Recently I finished reading a beautiful book entitled, Fatima Mysteries, written to commemorate the 100th anniversary of the apparitions and messages of Our Blessed Mother to the three small shepherd children in Fatima, Portugal in 1917. Renowned author-photographer team, Grzegorz Górny and Janusz Rosikon, traveled throughout Europe to tell the story of Fatima, with stunningly beautiful color photographs and brought in-depth detail and insights on all aspects of the story and message of Fatima.
In their book, the authors relate how, in 1996, they travelled with a statue of Our Lady of Fatima, which left Portugal to circulate around the former Soviet Union from December until the following July, 1997. The Virgin was welcomed enthusiastically and carried in procession throughout many Russian cities, even in those places where Communism had left its bloody mark: forced labor camps, Katyn Forest (the site of the mass execution of Polish military officers and intelligentsia), World War II battlefields, etc.
The highlight of this tour, it would seem, came while they were staying with Franciscan brothers in the city of Moscow. The authorities had not agreed to a public exhibition of the statue, but as the Franciscans recalled that St. Maximilian Kolbe had once predicted that the statue of Our Lady would one day stand in Red Square, writer Janusz Rosikon persuaded the monks to take the statue there. They did with some misgivings and the statue was ostentatiously placed right in the center of Red Square directly at the foot of the Kremlin wall. Not a single policeman interfered. A photo session was arranged and these photos would later be circulated throughout the entire world — a reminder of Our Lady’s words in Fatima, “I shall come to ask for the consecration of Russia to my Immaculate Heart.”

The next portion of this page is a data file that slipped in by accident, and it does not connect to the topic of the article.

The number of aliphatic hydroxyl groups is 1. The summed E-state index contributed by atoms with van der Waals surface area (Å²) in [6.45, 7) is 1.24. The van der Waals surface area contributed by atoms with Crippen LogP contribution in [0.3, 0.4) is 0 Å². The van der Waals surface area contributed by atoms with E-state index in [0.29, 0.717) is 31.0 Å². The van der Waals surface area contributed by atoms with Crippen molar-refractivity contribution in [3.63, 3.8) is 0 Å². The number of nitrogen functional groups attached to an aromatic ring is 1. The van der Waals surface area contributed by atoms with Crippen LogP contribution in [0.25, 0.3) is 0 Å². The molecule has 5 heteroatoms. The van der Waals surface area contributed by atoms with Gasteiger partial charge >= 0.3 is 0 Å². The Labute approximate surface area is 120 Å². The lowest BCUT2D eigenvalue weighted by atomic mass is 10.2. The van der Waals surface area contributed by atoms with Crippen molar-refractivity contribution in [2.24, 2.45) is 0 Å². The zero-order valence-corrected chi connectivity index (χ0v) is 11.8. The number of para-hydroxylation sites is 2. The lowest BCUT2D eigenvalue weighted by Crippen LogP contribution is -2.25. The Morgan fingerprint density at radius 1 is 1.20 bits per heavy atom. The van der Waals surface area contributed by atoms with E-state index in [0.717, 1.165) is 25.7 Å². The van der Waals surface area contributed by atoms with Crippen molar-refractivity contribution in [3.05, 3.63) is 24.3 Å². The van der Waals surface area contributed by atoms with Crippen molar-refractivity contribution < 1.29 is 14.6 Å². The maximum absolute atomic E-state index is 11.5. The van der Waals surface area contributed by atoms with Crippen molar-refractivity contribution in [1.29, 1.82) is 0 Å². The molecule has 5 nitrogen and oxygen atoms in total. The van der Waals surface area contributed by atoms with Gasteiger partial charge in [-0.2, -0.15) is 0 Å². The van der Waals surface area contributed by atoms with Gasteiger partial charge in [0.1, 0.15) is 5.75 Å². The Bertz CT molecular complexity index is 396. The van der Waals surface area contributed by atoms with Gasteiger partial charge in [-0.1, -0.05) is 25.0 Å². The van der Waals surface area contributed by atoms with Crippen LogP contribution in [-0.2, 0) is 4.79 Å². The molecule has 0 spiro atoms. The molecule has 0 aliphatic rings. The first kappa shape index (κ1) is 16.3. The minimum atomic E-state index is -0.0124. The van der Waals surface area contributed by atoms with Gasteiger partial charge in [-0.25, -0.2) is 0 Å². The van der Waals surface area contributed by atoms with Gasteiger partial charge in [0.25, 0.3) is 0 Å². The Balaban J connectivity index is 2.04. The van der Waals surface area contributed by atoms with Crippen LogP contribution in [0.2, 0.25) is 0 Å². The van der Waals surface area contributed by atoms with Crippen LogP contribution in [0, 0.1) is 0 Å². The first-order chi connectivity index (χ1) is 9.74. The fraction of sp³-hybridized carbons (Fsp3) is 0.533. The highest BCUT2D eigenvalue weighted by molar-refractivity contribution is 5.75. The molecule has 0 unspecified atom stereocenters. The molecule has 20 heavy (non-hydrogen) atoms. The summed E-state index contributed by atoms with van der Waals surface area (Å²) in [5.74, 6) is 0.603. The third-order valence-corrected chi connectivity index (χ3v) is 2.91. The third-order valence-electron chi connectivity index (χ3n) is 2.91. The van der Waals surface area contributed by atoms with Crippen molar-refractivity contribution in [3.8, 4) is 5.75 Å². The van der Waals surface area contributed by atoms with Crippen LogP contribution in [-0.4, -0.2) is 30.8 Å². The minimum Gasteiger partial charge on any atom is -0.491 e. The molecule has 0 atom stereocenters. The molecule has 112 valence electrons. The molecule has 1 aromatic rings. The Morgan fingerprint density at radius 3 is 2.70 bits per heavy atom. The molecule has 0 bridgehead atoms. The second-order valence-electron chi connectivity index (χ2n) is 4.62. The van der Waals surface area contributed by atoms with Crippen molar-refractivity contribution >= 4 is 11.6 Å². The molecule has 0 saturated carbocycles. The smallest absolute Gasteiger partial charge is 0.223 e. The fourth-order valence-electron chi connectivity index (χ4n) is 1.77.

On March 25, 1984, in St. Peter’s Square, before the Fatima Shrine statue of Our Lady, with about 200,000 faithful present, and numerous bishops and cardinals, and in union with all the bishops throughout the entire world, Pope St. John Paul II solemnly consecrated the world, including Russia, to Mary’s Immaculate Heart, as had been requested by Our Lady at Fatima.
Ironically, not even two months later, on May 13, 1984 (the 67th anniversary of Our Lady’s first appearance at Fatima), a deadly series of munitions fires, known as the Severomorsk Disaster, occurred in a Russian naval base located near Finland on the Barents Sea. The fire turned catastrophic when it caused a massive chain of explosions resulting in the deaths of nearly 300 Russian military personnel and the destruction of at least 900 of the Northern fleets’ missiles and torpedoes.
In Fatima Mysteries, Grzegorz Gorny and Janusz Rosikon reported that years later, Sr. Lucia wrote: “Everyone knows perfectly well that we went through one of the most critical moments in human history, when the great, mutually hostile powers planned a nuclear war that would have destroyed the world, if not the whole world, then the greater part of it. And what would have remained? What chances of survival? And who could have dissuaded those arrogant people, surrounded by their war plans…? Who, if not God.”
Is it not then providential that Our Lady is continuing to manifest her maternal intercession in Russia? At a recent gathering of about 40 bishops and ordinaries of sui iuris Eastern Catholic Churches in Rome this past September 2019, the Holy Father, Pope Francis, approved a project to construct the first official sanctuary to be dedicated to Our Lady of Fatima in St. Petersburg, in the very heart of Russia!
Fr. Alejandro Burgos, a Spanish missionary priest stationed in St. Petersburg, had an icon made depicting Our Lady of Fatima, inscribed with the quote, “It is in you that unity is realized.” Fr. Burgos said, “The Orthodox confessions are not opposed to this project (to build the sanctuary, which will be dedicated to the Byzantine Rite, and become the new home to this icon). Many Russians have a great devotion to Our Lady of Fatima, who interceded for the conversion of Russia during the Communist persecution.”